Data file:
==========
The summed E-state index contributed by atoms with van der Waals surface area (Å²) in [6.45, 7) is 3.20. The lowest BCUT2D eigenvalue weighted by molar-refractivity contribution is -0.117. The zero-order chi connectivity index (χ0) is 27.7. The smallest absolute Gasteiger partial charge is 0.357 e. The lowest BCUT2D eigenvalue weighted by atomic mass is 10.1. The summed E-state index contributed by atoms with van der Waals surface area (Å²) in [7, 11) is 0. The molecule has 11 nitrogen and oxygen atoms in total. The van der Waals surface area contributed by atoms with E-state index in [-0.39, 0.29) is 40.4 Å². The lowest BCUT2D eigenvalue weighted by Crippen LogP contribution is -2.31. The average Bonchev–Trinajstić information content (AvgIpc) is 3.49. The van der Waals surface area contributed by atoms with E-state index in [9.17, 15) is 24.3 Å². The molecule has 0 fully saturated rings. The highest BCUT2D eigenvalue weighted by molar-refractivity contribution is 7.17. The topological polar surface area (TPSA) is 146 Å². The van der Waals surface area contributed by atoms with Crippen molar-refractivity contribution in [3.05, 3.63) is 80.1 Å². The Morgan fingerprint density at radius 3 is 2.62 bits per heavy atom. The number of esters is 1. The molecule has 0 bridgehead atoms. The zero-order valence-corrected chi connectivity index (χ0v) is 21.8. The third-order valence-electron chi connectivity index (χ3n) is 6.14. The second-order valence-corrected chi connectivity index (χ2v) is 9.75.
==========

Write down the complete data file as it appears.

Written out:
The summed E-state index contributed by atoms with van der Waals surface area (Å²) in [6.45, 7) is 3.20. The lowest BCUT2D eigenvalue weighted by molar-refractivity contribution is -0.117. The zero-order chi connectivity index (χ0) is 27.7. The smallest absolute Gasteiger partial charge is 0.357 e. The lowest BCUT2D eigenvalue weighted by atomic mass is 10.1. The summed E-state index contributed by atoms with van der Waals surface area (Å²) in [7, 11) is 0. The molecule has 11 nitrogen and oxygen atoms in total. The van der Waals surface area contributed by atoms with E-state index in [-0.39, 0.29) is 40.4 Å². The lowest BCUT2D eigenvalue weighted by Crippen LogP contribution is -2.31. The average Bonchev–Trinajstić information content (AvgIpc) is 3.49. The van der Waals surface area contributed by atoms with E-state index in [9.17, 15) is 24.3 Å². The molecule has 0 fully saturated rings. The highest BCUT2D eigenvalue weighted by molar-refractivity contribution is 7.17. The topological polar surface area (TPSA) is 146 Å². The van der Waals surface area contributed by atoms with Crippen molar-refractivity contribution in [3.05, 3.63) is 80.1 Å². The Morgan fingerprint density at radius 3 is 2.62 bits per heavy atom. The number of esters is 1. The molecule has 0 bridgehead atoms. The zero-order valence-corrected chi connectivity index (χ0v) is 21.8. The third-order valence-electron chi connectivity index (χ3n) is 6.14. The second-order valence-corrected chi connectivity index (χ2v) is 9.75.